On Wednesday, March 20, more than a dozen Christian, Jewish, and Islamic clergy voiced their support of legislation to legalize medical marijuana in South Carolina. Four spoke at press conference, joined by Rev. Alexander Sharp of Clergy for a New Drug Policy. Here are their press conference statements. The South Carolina Compassionate Care Act (S-366) is expected to be taken up by the state senate within the next several days. Rev. Jeremy Rutledge, United Church of Christ “I come to Columbia this morning to stand with my interfaith colleagues in support of the Compassionate Care Act, which will help those who are suffering with chronic and terminal illnesses. I’m here because my faith compels me to care for the suffering. In my seventeen years in congregational ministry, I’ve been present to many suffering with illness. My vocation before church work was that of professional hospital chaplain and bioethicist. In that work I was often at the bedside of someone who was dying, and I worked closely with their doctors and families as we tried to ease their physical and emotional pain. In that work I almost always saw the best in people. Regardless of our many differences, we always came together in the hospital to care for someone and do everything we could to help. And that’s what the Compassionate Care Act does. It brings us together across the lines of faith and partisanship that too often divide us to do something to help each other. I dare say that in these polarized times a bill like this is good medicine for us all. It shows that we can still work together to make a difference. And have no doubt, this bill will make a difference. If we work together to pass it then real people will suffer less. With access to medical cannabis under the direction of their doctors, real South Carolinians will have less pain. Some have suggested that those of us who support this bill have been put up to it somehow, or there are, perhaps, some special groups or secret interests are behind it. But I would like to say very clearly that no one has put me up to this. I traveled to Columbia today to speak for myself about an issue that effects many who suffer with chronic and terminal illness. I am here because I believe the act is aptly named and really is about compassionate care. I’m here because my Christian faith taught me the Golden Rule, that we should treat others in the way that we would want to be treated ourselves. And all of us, were we in pain, would want to have our pain addressed and managed by our doctors. Most South Carolinians, I think, understand the Golden Rule. According to a benchmark research poll taken last December, 72% of us support medical cannabis. This may explain why the bill is bipartisan and why representatives of such diverse faith traditions stand together in support of it. We know that we should care for those who are suffering. Before I close I would like to tell you why I am really here, why this issue cuts close to home for me, and why I am grateful to all who have worked so hard to bring the Compassionate Care Act to South Carolina. When I was in college my father was diagnosed with cancer, and I left school for a time to return home and help my mother take care of him. He became a hospice patient in our home, and I remember the doctors and the nurses working so hard to help us manage his pain, which grew worse and worse over time. It was incredibly difficult to see someone we loved so much in so much pain. In my father’s case we relied on morphine, not cannabis, yet under the supervision of his doctors, the medication was able to ease his pain enough that he could rest. Friends visited. Family sat by his bedside. Everyone came together to help, and we created a place for him that was loving and dignified. As this bill moves through the process I offer my own prayers that it will pass and that our state will embody the golden rule when it comes to those who suffer with illness. May we treat our neighbors with the kindness and compassionate and care that we would all want for ourselves. Thank you.” Rev. Ivory Thigpen, Baptist “When we look at the name of this bill, Compassionate Care Act, there could not have been any better name given to it. For, indeed, we should as a civilization, as well as humanity and legislators, always teach ourselves to care for others and have compassion. When we look to the Christian scriptures, Jesus’ example is very clear. Not only does it say “blessed are the merciful, for they shall receive mercy,” but at every miracle and every turn of Him engaging and caring for the lives of those that he so dramatically changed, the scriptures read that He had compassion. And in this day and age, where we really need to be our brother and our sister’s keeper, when we have individuals who have illnesses that debilitate them, illnesses that are terminal, illnesses that reduce their quality of life, let alone their quantity of life, we must have compassion. And so, as we look to pass this legislation, I want you to think about if it were your family member that was suffering, if it were your family member that was in debilitating pain and there was something within your means to care for them, then you would, by all means, have compassion. So as we seek to encourage others and educate them on the benefits of what this type of legislation can do, we will see a lot of people across the state of South Carolina helped because we were, as our scriptures say, called to be compassionate. Thank you so much.” Rabbi Eric Mollo “In the book of Exodus, God tells Moses, “I’ve heard the cry of my people, I will save them with an outstretched hand.” We are made in the image of God, and being made in the image of God we have the opportunity to extend our hand, too, in compassion, in love. We have the opportunity to lift up the fallen. That’s what the Compassionate Care Act can do. It can lift up those in pain. It can lift up those who are suffering and provide them the relief they need. It’s not a “can we do it, it’s a must.” We must do it. The medieval rabbis taught, “Men are stood well,” but we are still debating today. They wrote, “Where there exists a possibility that a certain cure or medicine is administered and the patient may have a quality of life or it may have the opposite effect of hastening his death, it is permissible to provide the medication.” Those words are five hundred years old, surely we can do better today to provide care and a better quality of life to those who need medical cannabis to quell their suffering. We are behind the times. There can be no sufficient excuse to believe otherwise. Thank you.” Rev. Terry Alexander, Baptist “On almost a daily basis I know of friends who are suffering from chronic pain, whereas if they take prescribed medicines that they have now, it would have them all discombobulated, addicted, particularly our veterans. They do not take the medicine. They walk around or they cannot walk around because of the excruciating pain that has grabbed their body. Medical cannabis is an alternative for the opioids, and it’s an alternative to pain. Alternative, another option, just as you would go to the store and get Aleve or Excedrin, why is it or why can’t an individual who are suffering from pain not have an option, as well? This bill gives relief to those who are hurting. Not only does it relieve the sufferer, but it also helps to relieve the caregiver. Sometimes miss that point: the caregivers, who see their family member suffer because they do not have the medication that would give them relief. What kind of state or what kind of country is this? We have the assistance, the medication, have the know-how to provide relief for its people and we refuse to do so. And until it hits home, we will probably have a different posture, but I’m here because I’ve seen it. I’ve been approached by those who are hurting, who are saying, “Terry, we need that bill. It relieves me, it helps me, it comforts me.” So I encourage you who are watching, I encourage you to call your legislator and encourage them to support this bill, get it out of committee so we can move it to the governor’s office for signature. Thank you very much.” Rev. Alexander E. Sharp, United Church of Christ “Clergy for a New Drug Policy seeks a health, not punishment, response to drug use. I am delighted to be here with a genuinely interfaith, interracial gathering on behalf of this bill. If you look at the folks who are supporting and signing on, you will find Christian, Jewish, and Islamic voices coming together for all the reasons that you’ve heard. I’d like to support what has been said, but, perhaps, not been said clearly enough. Scientific evidence supports this bill. That is not in doubt. If you can oppose this bill you maybe have your private, somewhat, cramped reasons for doing so, but you can’t oppose it because there isn’t scientific evidence. In my state, we have passed a bill that provides medical cannabis as a substitute for opioids. Think of that. In the midst of an opioid crisis, a response that is less expensive, has less side effects, and relieves pain. Thirty-three states have approved this bill, it’s time for South Carolina to do likewise.”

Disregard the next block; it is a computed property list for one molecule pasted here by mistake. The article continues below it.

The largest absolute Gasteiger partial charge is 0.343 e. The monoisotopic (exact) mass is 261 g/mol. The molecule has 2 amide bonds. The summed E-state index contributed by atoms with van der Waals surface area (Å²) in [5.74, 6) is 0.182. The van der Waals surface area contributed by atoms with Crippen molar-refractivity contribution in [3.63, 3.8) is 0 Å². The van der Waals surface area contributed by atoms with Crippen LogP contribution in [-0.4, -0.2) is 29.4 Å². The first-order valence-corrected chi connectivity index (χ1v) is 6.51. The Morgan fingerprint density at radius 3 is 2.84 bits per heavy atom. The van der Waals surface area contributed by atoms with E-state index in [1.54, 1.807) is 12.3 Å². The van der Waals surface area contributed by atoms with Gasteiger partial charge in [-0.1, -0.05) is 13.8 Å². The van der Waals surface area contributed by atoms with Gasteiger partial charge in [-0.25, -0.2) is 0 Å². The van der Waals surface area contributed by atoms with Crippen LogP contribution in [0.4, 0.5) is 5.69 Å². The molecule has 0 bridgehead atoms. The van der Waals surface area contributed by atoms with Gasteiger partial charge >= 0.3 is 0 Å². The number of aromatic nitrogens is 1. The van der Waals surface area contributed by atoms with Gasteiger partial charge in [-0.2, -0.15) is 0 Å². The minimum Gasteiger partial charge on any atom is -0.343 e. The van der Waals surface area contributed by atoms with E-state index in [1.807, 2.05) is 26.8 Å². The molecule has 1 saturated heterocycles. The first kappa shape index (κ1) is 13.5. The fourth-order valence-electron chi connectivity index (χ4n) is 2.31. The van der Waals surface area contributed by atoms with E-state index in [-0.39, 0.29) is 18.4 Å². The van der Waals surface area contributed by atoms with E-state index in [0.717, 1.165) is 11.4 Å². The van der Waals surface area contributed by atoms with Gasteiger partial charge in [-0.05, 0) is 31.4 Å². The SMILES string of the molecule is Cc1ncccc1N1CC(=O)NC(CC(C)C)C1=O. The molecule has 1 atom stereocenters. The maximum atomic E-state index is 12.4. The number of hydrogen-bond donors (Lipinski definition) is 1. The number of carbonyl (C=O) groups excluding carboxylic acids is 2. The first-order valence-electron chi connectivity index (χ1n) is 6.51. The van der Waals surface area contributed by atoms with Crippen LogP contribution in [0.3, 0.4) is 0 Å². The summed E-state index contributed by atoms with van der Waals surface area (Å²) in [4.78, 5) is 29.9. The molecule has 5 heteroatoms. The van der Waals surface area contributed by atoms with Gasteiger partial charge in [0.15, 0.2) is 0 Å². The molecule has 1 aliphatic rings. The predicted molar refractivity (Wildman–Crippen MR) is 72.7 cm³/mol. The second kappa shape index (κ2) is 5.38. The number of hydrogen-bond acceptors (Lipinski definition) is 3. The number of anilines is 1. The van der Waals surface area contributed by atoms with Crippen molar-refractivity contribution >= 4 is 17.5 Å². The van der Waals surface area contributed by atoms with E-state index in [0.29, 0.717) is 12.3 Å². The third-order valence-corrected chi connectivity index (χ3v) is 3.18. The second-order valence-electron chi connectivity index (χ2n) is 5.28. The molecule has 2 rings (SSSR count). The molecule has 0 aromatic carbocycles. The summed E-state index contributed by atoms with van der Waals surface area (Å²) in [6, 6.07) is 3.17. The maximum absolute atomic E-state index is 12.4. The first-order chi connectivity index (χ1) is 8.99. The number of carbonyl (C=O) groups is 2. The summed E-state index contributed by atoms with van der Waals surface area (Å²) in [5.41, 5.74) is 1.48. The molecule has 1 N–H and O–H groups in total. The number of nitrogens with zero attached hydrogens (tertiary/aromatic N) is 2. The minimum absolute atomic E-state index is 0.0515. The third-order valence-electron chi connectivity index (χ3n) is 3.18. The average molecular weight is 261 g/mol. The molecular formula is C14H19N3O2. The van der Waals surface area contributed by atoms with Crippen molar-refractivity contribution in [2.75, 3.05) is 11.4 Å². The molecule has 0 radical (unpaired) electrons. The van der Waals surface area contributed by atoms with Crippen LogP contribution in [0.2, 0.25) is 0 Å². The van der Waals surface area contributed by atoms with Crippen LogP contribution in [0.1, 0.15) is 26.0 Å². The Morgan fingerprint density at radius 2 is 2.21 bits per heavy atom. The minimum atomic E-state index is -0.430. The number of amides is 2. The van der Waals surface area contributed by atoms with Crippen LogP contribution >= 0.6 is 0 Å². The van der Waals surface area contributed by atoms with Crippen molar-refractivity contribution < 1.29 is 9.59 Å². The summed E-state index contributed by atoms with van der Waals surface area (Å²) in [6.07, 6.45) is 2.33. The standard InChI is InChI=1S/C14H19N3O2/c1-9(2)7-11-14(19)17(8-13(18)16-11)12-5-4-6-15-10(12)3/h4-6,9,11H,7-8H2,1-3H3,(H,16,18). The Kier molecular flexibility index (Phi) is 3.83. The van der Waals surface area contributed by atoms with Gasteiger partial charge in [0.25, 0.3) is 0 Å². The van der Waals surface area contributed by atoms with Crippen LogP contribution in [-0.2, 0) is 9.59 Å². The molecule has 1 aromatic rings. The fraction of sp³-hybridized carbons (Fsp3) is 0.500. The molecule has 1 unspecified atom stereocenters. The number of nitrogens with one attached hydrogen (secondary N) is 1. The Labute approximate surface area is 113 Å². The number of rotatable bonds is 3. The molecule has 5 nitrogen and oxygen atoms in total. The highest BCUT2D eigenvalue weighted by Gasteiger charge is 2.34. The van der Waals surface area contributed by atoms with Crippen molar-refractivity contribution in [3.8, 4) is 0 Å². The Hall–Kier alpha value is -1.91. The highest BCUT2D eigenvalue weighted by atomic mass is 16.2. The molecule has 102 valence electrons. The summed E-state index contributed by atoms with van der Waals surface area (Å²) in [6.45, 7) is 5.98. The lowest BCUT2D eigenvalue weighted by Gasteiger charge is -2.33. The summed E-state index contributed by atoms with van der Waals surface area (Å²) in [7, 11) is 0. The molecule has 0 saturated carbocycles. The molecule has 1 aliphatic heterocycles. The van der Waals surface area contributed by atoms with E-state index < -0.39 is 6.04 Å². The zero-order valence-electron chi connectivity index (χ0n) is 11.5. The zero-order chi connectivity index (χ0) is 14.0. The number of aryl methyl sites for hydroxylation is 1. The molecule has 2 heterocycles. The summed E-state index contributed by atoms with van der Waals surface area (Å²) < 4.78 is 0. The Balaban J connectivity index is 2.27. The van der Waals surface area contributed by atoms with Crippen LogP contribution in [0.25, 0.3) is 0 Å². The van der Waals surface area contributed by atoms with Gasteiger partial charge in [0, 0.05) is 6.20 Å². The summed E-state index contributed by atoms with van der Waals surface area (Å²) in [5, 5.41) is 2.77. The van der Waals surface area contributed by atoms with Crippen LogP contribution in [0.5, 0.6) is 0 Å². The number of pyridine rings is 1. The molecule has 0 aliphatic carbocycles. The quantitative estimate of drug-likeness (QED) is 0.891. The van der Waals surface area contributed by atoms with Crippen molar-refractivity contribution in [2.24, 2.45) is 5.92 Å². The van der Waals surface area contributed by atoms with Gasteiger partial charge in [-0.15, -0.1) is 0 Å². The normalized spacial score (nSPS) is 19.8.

(This blog speaks to clergy considering Proposal 1 which would legalize marijuana in Michigan. The main points are pertinent to clergy in North Dakota who will have the opportunity to support a similar measure next Tuesday.) On November 6, voters in Michigan will decide whether to legalize marijuana for recreational use. Many clergy, especially those in affluent white neighborhoods, will choose to remain silent. Who needs controversy? Drug use is a complicated issue. But across all faiths and races, we should be supporting Proposal 1. Here is why. The first reason is that arresting people for low-level marijuana possession can mangle their lives. Those who cannot afford bail, most often minorities, sit in jail for days, sometime months, waiting for their cases to be heard. Marijuana convictions limit job and housing opportunities, and loss of public benefits. Legalization changes this dramatically. Colorado and Washington were the first states to legalize in 2012. Arrests have fallen by 46% and 75% respectively. Legalization will at long last help our nation atone for past racial sins. New Jersey and Illinois are considering the expungement of records for those, mostly African American, who have been convicted of marijuana possession, and directing funds from taxes on marijuana sales to communities damaged by the War on Drugs. California has already moved in this direction. This will not happen without legalization. While the ballot initiative in Michigan does not call for such measures, if it passes the General Assembly can consider them as they decide how to implement Proposal 1. As clergy, we should care about public safety. Under the status quo, illicit markets have a monopoly on marijuana distribution. This makes regulation impossible. Legalization will permit labeling, dosage measurements, age limits, and quality control. Playground and back alley distributors do not care about such safeguards. Just as it did with alcohol, prohibition of marijuana contributes to urban violence as gangs fight to protect their turf. The easy cash that comes with black market prices gives kids an alternative to school that is too often a lure too strong to pass up. Opponents of legalization talk about the dangers of marijuana becoming a big business. They hold up a vision of pot shops concentrated like liquor stores and cigarette billboards in poor neighborhoods. They ignore the biggest business of all – drug cartels – with distributors on virtually every block in some neighborhoods. Again, as they implement Proposal 1, Michigan legislators can introduce regulations that limit the concentration of marijuana dispensaries and control their appearance. Finally, clergy who remain silent on Proposal 1 are kidding themselves on how best to guide our children. They think that prohibition is the way to convey the message that youth should not use marijuana, especially while their brains are still developing. A prominent Detroit pastor said just the other day, “How do I tell young people about the dangers of drugs if it’s now legal?” The answer is honest and effective education, which is just what we are seeing in Colorado and other states that have legalized marijuana. Kids need to know the real facts. But they do not believe us when we support a policy of prohibition implying marijuana is dangerous for all who use it. They know this is not the case. Clergy have a moral responsibility to guide our youth, and we must do so in a way that rings true. For all these reasons, clergy in Michigan should unite in supporting Proposal 1. Rev. Alexander E. Sharp, Executive Director
On November 6, Michigan voters will be asked to vote on a ballot initiative that would legalize marijuana for recreational use. We are grateful to the following five clergy – from Flint, Detroit, and Ann Arbor – who tell us why they support this measure. Rev. Deborah Conrad, Woodside Church, Flint, MI. “…Legalizing marijuana, fully legalizing it, is, I think, a sensible thing to do. ‘Most of what we hate and fear about drugs – the violence, the overdoses, the criminality – derives from prohibition, not drugs’ wrote Dan Baum, Harper’s Magazine, April, 2016. Another writer noted that if marijuana is a ‘gateway drug,’ though that hasn’t really been established, maybe it really is more about the people users must associate with when they buy it illegally. If we take away the underground marijuana market, maybe we actually help keep people away from the harder stuff.” “At our meeting last week, the Woodside Board of Directors affirmed this resolution (Proposal 1 Marijuana Legalization Initiative), as a key piece of our advocacy for mass incarceration reform…But, while the board agreed that legalization is the desired goal, we also agreed that the language of the referendum isn’t perfect. ” “We were especially concerned that the stipulations of the legislation would still provide loopholes for targeting people of color. It is restrictive, far more than I think necessary, given what we know about the relative dangers of alcohol and tobacco, and I’m not convinced it would still become a mitigating factor in the ‘piling on’ that prosecutors like to do – heaping lesser charges onto a defendant to increase penalties for a primary offense. The proposed law isn’t perfect, but it is a start. So I recommend we vote yes, and then continue to work of learning to see racism, advocating for better law that benefit us all.” NOTE: These comments are drawn from the October 4 issue of Pastor Conrad’s church newsletter. She makes clear the deeper implications of legalizing marijuana: with this measure in place, we will finally be able to consider other reforms that, taken together, will finally end those parts of the War on Drugs that have inflicted so much damage upon our society. We commend the entire newsletter to you. Rabbi Jeffrey Falick, Rabbi, The Birmingham Temple, Birmingham, MI “For too long our society has ignored the lessons of Prohibition by imposing the same regressive policies on marijuana. What have we gained from it? We’ve reaped violence in our streets through black market dealing. We’ve generated a social justice crisis through inequitable enforcement of the law in African-American communities. And we’ve prevented sensible research into the many real benefits of cannabis. Approval of Proposal 1 will allow law enforcement to turn its attention to the real problems plaguing our state while generating a new stream of tax revenue to benefit our children, infrastructure, and municipalities. We talk a great deal about learning from the mistakes of history. When presented with this opportunity, let us do just that.” Rev. Kevin Johnson, Presbytery of Detroit, Presbyterian Church U.S.A. “I support the Michigan Legalization Initiative to legalize the recreational use and possession of marijuana for persons 21 years of age or older. My hope is that if passed, this legislation would remove the element of criminalizing individuals for possession and stem the tide of arrests and incarceration rates of people which clearly show imbalanced racialized characteristics as reflected in statistical analysis. I also hope that the passage of this proposal will lead to additional legislation to expunge the convictions for individuals previously prosecuted for the use and possession of marijuana.” Rev. Thomas James, Grosse Ile, MI “I endorse the Coalition to Regulate Marijuana Like Alcohol initiative because: Rather than spending enormous sums of taxpayer money punishing users of a drug that has minimal adverse effects on individuals and society, we should be supporting programs that reduce harm and encourage constructive participation in the economic and civic life of our state. As a clergy person, I am especially concerned with the morality of our current practice of prohibition and incarceration because it imposes disenfranchisement, barriers to employment, and family disruption with disproportionate severity on people in Michigan who already face more than their fair share of economic challenges.” Rev. Alexandra McCauslin, Ann Arbor, MI “I believe the regulation and penalty system for marijuana possession has created grave injustice, increasing debt and incarceration unnecessarily, especially for already vulnerable populations, like people of color and the poor. “